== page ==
I was disappointed and disgusted with the failure of the House to pass the bailout bill. The House vote this afternoon represented a complete failure of leadership and courage. The folks in Congress are way too well educated to fail to understand what this means. They all know that passing this bill, or one very much like it, is critical to the recovery of the American economy. There's no real debate about that. The reason they didn't pass it is because it's unpopular, and an election is coming up.
This bill is a pretty good bill. I doubt that it's perfect, but the final, negotiated version addressed all of my initial concerns. It doesn't allow for huge golden parachutes. It's going to make the companies that messed up feel quite a bit of pain. It has the potential for a real upside: there's no way that it will actually cost taxpayers $700 billion, and there's even a small but real chance that taxpayers could turn a profit when all is said and done. At the same time, if we don't pass some sort of a rescue package, I think we could be looking not just at a recession, but at a second Great Depression.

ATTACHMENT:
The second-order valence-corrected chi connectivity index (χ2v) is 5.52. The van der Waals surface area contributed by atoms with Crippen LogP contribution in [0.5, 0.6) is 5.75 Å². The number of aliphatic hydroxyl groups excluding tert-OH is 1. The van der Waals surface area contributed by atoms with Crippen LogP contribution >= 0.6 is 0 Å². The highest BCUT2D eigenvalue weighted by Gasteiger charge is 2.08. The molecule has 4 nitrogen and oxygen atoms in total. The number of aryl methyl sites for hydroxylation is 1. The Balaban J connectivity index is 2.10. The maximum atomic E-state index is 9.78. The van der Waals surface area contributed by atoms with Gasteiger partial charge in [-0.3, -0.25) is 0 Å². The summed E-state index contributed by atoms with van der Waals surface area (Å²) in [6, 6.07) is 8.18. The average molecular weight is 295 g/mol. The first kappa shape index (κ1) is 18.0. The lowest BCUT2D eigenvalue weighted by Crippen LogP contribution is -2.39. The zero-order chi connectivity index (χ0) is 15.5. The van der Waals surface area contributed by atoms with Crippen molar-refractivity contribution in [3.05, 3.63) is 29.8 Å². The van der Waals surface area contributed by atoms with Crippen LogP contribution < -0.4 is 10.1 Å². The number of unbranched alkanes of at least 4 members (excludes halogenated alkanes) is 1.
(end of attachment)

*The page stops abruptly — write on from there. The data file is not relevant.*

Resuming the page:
Everyone knows exactly why the House voted this down: as necessary as it is, it's unpopular, primarily with people who don't understand what's going on. I've heard that voter sentiment – amongst folks that contact their representatives – is running something like 100:1 against the bailout. But the only way that can be the case is if people badly, badly misunderstand this crisis: both the nature of their own involvement and responsibility, and what will happen to them and the American economy if Congress doesn't act. In other words, our representatives know that they should approve this, but they also know that it puts their careers at risk. That's an admittedly tough moral choice, but there's no debate about what they should do.
I've never particularly cared for Jay Inslee, but the news today that he helped vote this proposal down has solidified my discontent, and I'll be voting for Larry Ishmael come November. Honestly, I don't know anything about him (except that his web site is a tad amateurish), but he's got to be better than Inslee.
I suppose we all know that between 1919 and 1939, people talked about "the Great War", not "the First World War", because there had been just one. I don't want the period between 1929 and 1941 to be known as "the First Depression". But if it does, Congress, and Jay Inslee among them, should be held morally responsible. Almost no-one on Wall Street knew what they were doing when they brought this on: but Congress knows exactly what this latest vote means for America.